“Dominion has proposed a lower utilization rate (42.5%) than the Block Island because of the weaker winds off Virginia. The output from that project is already underperforming, and the records of other older wind farms in Europe confirm that wind farm utilization rates are often lower than initially assumed. Plus, the utilization rate declines as turbines age.”
On August 5, 2022, Virginia’s State Corporation Commission (SCC) approved the application by Virginia Electric and Power Company (Dominion Energy) to construct and operate the Coastal Virginia Offshore Wind (CVOW) project. Hearings on the nine-year-old proposed project have revealed numerous high-risk issues, any one of which could make costs skyrocket for customers. Instead, the SCC wants Dominion to shoulder one of them, causing Dominion to threaten to bail. Maybe it should for everyone’s sake.
CVOW will consist of 176 turbines, each rated at 14.7 megawatts (MW) of generating capacity, creating a wind farm with a nameplate capacity of 2,587 MW. The wind turbines will be positioned on a federal lease held by VEP that lies 24 nautical miles off the coast of Virginia Beach, Virginia with underwater cables reading the shore.
The wind farm is scheduled to be fully operational by the end of 2026, at which time the company, under a SCC proposed condition, must achieve a “Performance Standard”—or else bear the cost rather than pass through costs to captive users.
This would be the first state energy plan that addresses the unlevel playing field enjoyed by renewable energy projects (more on this later), According to VEP’s filings, the total capital cost of the CVOW project is estimated to be approximately $9.8 billion, including approximately $1.15 billion for new and upgraded onshore Virginia facilities.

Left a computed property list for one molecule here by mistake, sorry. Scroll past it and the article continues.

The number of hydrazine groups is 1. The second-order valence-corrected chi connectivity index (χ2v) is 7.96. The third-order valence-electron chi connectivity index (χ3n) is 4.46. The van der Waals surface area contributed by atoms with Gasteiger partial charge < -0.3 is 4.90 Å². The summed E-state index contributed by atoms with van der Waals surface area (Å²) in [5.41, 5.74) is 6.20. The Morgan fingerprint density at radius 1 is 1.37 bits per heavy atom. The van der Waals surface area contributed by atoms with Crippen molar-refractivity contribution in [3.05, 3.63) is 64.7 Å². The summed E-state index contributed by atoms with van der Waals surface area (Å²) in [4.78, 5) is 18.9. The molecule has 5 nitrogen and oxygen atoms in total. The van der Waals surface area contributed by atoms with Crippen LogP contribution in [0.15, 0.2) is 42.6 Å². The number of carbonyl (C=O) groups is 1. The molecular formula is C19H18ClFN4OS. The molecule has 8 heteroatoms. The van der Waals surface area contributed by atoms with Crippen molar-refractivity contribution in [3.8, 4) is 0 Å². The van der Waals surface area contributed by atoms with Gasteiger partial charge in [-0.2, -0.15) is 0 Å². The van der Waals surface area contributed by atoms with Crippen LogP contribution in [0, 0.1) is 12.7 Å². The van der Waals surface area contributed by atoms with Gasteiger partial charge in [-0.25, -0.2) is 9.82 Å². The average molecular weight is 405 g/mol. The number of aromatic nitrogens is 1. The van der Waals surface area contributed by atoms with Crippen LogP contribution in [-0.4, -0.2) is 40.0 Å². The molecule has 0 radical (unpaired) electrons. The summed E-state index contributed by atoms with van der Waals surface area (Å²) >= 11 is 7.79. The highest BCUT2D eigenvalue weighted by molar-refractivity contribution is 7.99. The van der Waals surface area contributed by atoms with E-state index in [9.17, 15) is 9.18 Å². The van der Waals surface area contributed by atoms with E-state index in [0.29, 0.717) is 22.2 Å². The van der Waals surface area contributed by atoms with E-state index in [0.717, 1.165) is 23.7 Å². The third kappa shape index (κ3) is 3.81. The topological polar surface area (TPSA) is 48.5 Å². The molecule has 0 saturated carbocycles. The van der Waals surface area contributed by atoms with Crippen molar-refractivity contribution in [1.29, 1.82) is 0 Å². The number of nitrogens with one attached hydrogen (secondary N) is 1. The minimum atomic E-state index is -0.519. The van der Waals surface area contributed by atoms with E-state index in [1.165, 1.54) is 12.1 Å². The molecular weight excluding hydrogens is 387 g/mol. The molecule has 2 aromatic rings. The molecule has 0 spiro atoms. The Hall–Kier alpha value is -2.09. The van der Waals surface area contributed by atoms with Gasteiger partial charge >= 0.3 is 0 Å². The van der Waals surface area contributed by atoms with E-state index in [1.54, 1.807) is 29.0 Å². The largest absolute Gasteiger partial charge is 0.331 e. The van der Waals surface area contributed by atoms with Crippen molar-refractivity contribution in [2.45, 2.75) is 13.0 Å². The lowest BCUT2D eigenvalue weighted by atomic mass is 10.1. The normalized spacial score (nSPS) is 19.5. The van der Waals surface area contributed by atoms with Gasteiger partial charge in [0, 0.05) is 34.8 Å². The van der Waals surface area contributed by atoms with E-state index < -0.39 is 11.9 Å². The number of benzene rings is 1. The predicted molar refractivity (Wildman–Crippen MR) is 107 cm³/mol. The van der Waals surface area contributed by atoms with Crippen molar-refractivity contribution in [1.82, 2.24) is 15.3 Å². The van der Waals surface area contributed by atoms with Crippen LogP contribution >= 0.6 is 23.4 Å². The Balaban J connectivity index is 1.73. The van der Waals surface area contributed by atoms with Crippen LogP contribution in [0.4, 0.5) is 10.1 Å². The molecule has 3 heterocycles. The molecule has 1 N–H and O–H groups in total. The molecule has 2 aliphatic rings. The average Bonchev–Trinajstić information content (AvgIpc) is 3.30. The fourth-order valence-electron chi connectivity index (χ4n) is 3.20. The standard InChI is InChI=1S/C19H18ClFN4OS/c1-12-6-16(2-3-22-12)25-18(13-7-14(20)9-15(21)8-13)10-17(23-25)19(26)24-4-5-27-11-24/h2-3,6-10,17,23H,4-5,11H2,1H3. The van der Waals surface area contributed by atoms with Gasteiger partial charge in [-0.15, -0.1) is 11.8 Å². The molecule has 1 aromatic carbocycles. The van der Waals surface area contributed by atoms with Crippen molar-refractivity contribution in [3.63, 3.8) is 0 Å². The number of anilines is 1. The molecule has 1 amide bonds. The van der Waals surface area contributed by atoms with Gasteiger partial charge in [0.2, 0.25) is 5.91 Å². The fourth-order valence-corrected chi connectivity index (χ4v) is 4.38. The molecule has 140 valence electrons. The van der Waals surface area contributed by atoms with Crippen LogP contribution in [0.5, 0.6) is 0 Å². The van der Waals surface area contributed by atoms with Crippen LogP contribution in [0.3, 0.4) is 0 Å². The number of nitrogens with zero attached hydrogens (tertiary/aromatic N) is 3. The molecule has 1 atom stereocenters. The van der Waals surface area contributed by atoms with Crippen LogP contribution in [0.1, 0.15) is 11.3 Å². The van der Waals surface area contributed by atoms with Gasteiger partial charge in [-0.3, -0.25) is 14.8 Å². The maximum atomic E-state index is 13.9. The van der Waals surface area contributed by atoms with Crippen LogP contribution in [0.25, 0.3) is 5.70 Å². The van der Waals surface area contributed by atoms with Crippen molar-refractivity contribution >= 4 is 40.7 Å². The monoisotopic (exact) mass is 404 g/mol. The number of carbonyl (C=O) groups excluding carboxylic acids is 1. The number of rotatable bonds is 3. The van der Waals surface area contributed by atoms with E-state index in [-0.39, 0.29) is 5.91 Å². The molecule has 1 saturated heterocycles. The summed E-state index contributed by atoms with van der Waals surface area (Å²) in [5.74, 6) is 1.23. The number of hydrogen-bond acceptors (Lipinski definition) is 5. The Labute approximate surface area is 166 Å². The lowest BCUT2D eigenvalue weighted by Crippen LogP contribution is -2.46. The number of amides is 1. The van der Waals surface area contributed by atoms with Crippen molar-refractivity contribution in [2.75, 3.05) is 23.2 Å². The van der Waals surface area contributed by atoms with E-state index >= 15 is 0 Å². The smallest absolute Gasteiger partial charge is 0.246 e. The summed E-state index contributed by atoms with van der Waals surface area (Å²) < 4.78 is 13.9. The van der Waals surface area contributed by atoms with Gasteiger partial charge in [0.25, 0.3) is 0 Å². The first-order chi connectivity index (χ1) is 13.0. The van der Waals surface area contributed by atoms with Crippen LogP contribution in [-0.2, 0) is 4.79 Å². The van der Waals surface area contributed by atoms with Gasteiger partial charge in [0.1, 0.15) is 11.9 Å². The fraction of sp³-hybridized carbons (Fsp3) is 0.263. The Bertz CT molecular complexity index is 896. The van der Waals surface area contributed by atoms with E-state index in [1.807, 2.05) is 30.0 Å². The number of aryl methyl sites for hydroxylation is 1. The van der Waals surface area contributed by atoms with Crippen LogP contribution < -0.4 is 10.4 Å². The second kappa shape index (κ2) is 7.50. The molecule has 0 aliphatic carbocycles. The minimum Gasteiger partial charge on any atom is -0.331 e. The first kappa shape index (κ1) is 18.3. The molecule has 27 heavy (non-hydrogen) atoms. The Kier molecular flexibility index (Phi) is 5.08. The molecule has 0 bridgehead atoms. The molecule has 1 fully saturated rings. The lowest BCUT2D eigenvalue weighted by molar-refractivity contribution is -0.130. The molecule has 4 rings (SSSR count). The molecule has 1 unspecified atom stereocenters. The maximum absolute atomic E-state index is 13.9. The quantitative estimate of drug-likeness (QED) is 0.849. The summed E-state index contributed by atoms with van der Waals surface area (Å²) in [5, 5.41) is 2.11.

Total project costs over the life of the project, including financing costs, minus investment tax credits, are estimated to be approximately $21.5 billion. Over the project’s 35-year lifetime (including the five years for construction and the 30-year projected useful life), the company projects that a residential electricity customer using 1,000 kilowatt-hours (kWh) will see an average monthly bill increase of $4.72 and a peak monthly bill increase of $14.22 in 2027.
Dominion currently seeks to recover from customers in Rider OSW $78.7 million in costs associated with the project in its first year of construction.
Here are the documented risk factors for Coastal Virginia Offshore Wind. One wonders if approval of this project will create the problems for Dominion that Plant Vogtle #3 and #4 have created for Georgia Power (Southern Company). Here are a dozen identified risks:
- As a first-mover project, there is no developed supply chain, including equipment suppliers, specialized installation vessels, and infrastructure to handle the transportation and installation of the equipment, which could lead to construction delays and cost overruns.
- Siemens Gamesa, the turbine supplier for the Project, has been “hit hard” by supply chain disruptions; this is further compounded by the fact that there are two installations ahead of the Project that will be receiving the same turbine designed by Siemens Gamesa.
- This type of project is not immune from general construction delays, For example, Ørsted A/S, the largest wind developer in the world, has experienced recent delays on projects in both Europe and the United States.
- The “fixed price” contracts for the Project provide for change orders, which can increase costs from those specified in the contracts.
- Higher-than-expected commodity prices, to the extent those prices have not been locked in, may lead to cost overruns.
- The final costs of necessary network upgrades with PJM Interconnection are unknown because ongoing study work in the PJM generation queue has stopped given the current backlog associated with issuing Facility Study Reports and Interconnection Service Agreements.
- The transmission interconnection facilities (i.e., Virginia Facilities) are a significant component of this Project, and the Company has experienced delays and cost overruns on recent transmission projects.
- Dominion’s cost projections do not specifically identify any costs it may seek to recover under Code § 56-585.1 A5e, which allows the Company to recover costs “necessary to mitigate impacts to marine life caused by construction of offshore wind generating facilities.”
- The Company’s rate of return on equity for the Project is not fixed and could increase in future years.
- For a project of this size and risk, the Company has only included a contingency estimate of approximately 3 percent, or $300 million.
- There is inherent risk associated with weather being more severe than expected during the construction and operational phase of the Project which may lead to construction delays and cost overruns.